A Tip on My Shoulder (IRB)


ingibjorg2I want to apologise up front to those who haven‘t visited Iceland yet, and to those who have and therefore share my experience of terrible service at restaurants and cafés in Iceland. I‘m ashamed.

In Iceland, service is included in the price on the menu at restaurants and cafés. I used to marvel at that, disliking the complications of knowing how much to tip at any given time, in other countries.

I‘ve been the most frustrated in the States where tipping is some sort of an art form and I found myself writing lengthy calculation formulas on my napkin before knowing what to write on the restaurant bill.

So I‘ve always said with some pride, and relief, to foreigners asking about tipping in Iceland „Oh you don‘t have to worry about that at all, the price on the menu is just that, service included.“

But in recent years, I‘ve discovered the advantages of the tipping culture. Because sometimes, service isn‘t really included. It‘s at those times I would really like to be able NOT to pay the asked price to show my dissatisfaction with the service I‘ve received. But that‘s not possible. I‘m forced to pay for the crappy service one gets at almost every food place in Reykjavík.

It‘s not that Icelanders are particularly unfriendly and unwilling. We just don‘t know much about good service. And there‘s little motivation if you don’t have to depend on tipping; you get paid at the end of the month, regardless of whether you do your job well or not.

You see, for years and years, we had no unemployment here. There was always demand for workers in this sector and almost every college student had a side-job as a waiter, waitress or bartender. Or could easily get one when in need of extra cash.

And somewhere along the line, there was no time to train the staff properly. Why bother when they might leave the post at any minute? Jumping on another opportunity, what with the overflow of job offers all around.

The so-called senior staff weren‘t that well trained either, it didn‘t take long for you to work your way up to a higher position and so we had young, untrained and inexperienced people training the new staff.

In the midst of all this chaotic hiring-and-leaving recruitment mania, work ethics went out of the window as well. I remember working in a café and having to remind the young people working in the kitchen to stand up and get back to work again, after they‘d taken a 15 minute coffee break, which would have gone on and on had nobody said anything. It wasn’t because they were lazy, they just hadn’t learnt about the responsibility of being an employee. And it was my job to teach them.

But for about a decade, we forgot to teach a lot of young people how to work and why to work.

Now of course, everybody clings to their job, whether they like it or not… and whether they‘re good at it or not. The senior staff is just as clueless about how to provide good service so nobody gets fired for doing a lousy job, especially not in these hard times when it‘s so hard finding another job, because they’re co-workers, someone we like, and we wouldn’t want to cause them any trouble.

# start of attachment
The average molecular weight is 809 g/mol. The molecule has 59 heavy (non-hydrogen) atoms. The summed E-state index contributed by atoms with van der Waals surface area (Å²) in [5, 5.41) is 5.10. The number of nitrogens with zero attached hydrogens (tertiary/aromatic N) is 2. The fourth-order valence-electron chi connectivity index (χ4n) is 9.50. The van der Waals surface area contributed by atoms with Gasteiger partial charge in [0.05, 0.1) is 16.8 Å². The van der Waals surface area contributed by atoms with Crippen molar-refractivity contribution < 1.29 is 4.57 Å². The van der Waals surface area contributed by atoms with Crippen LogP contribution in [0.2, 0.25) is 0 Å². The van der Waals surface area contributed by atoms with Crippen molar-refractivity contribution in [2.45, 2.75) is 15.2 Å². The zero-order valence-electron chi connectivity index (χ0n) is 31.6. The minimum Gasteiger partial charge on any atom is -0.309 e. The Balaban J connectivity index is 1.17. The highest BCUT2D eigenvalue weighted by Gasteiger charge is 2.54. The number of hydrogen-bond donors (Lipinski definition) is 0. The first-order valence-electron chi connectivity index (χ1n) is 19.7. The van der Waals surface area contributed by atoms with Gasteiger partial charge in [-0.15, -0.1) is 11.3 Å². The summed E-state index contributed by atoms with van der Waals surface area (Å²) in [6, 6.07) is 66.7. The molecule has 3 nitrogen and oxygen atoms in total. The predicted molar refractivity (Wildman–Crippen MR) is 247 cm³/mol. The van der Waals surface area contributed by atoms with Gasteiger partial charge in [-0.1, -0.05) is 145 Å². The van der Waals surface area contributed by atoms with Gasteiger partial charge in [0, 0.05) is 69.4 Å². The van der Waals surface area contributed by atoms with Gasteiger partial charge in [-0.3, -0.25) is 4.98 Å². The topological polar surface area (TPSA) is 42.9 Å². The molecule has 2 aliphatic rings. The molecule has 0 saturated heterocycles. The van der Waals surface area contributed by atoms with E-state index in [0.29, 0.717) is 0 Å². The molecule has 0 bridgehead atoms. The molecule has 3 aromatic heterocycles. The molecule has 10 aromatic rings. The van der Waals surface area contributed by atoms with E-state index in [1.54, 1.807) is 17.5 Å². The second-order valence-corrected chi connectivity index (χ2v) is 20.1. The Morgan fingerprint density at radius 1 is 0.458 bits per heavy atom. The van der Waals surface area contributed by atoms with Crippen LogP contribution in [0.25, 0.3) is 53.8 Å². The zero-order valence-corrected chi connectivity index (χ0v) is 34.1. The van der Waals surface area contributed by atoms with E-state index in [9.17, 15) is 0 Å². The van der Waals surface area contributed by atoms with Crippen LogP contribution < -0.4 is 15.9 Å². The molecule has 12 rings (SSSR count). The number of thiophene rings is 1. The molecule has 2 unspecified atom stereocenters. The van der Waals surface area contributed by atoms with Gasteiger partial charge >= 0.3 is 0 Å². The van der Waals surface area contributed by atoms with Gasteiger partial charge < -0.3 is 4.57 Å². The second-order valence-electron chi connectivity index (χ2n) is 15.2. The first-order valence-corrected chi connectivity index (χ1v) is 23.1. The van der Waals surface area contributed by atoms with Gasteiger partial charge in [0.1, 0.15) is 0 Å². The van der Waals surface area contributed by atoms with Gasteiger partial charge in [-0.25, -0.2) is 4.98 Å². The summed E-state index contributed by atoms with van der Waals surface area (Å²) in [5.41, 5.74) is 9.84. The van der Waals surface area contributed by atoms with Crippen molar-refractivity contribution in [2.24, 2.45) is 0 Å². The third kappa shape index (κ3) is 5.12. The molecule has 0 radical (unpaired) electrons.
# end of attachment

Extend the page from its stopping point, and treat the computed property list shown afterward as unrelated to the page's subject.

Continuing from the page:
So, I can wait up to 20 minutes in an almost empty café while the four employees are hurdled together behind the counter, chatting while they slowly wipe glasses and fold napkins.

Then I often wait another 20 minutes for my cup of tea, having to remind my waitress about the milk I asked for instead of the honey she brought.

Once I was having dinner with my sister in a bistro bar in downtown Reykjavík and when my sister reminded the waitress she‘d asked for a slice of lemon in her glass of water, the waitress just turned around and went back to the counter looking very aloof.

My sister and I were still looking at each other in amazement when the waitress returned, carrying a dripping slice of lemon between her fingers and dumped it in my sister‘s water without further ado.

Then there was the time when the sprinkled cheese was actually missing from one woman‘s dish, a mistake made in the kitchen this time. But when she complained, her waitress just shrugged and told her she wasn‘t missing out on much, the cheese wasn‘t all that special; then returned to the counter to hang out with the rest of the staff.

In summer, it becomes even more obvious how the staff at these places seem to rather show up at work to hang out with their co-workers, rather than interact with customers.

On sunny days, restaurants, cafés and bars put up outdoors tables if they possibly can, even if it means they‘ll increase the number of tables by one third, without calling for extra staff. But not only do the customers have to share the few waiting on them, they also have to be quite inventive to get their attention. Those lucky enough to have placed their orders get the staff‘s full attention, and only them.

I‘ve often admired the way the waitresses and waiters can utterly concentrate on the one tray they‘re carrying, the plates they carefully place in front of the people at that one table, totally ignoring all the raised hands at the other tables - then return to the mother ship, sorry, the counter, without looking left or right. It‘s amazing!

It’s all I can do to cope with the fact that I’m paying a fortune for a meal, and service I never receive, which makes me actually want to tip on those rare occasions I do receive good service. It’s a no win situation!

Ingibjörg Rósa Björnsdóttir – ingibjorgrosa@gmail.com

Views expressed here are the author's own and do not necessarily reflect the opinions of Iceland Review.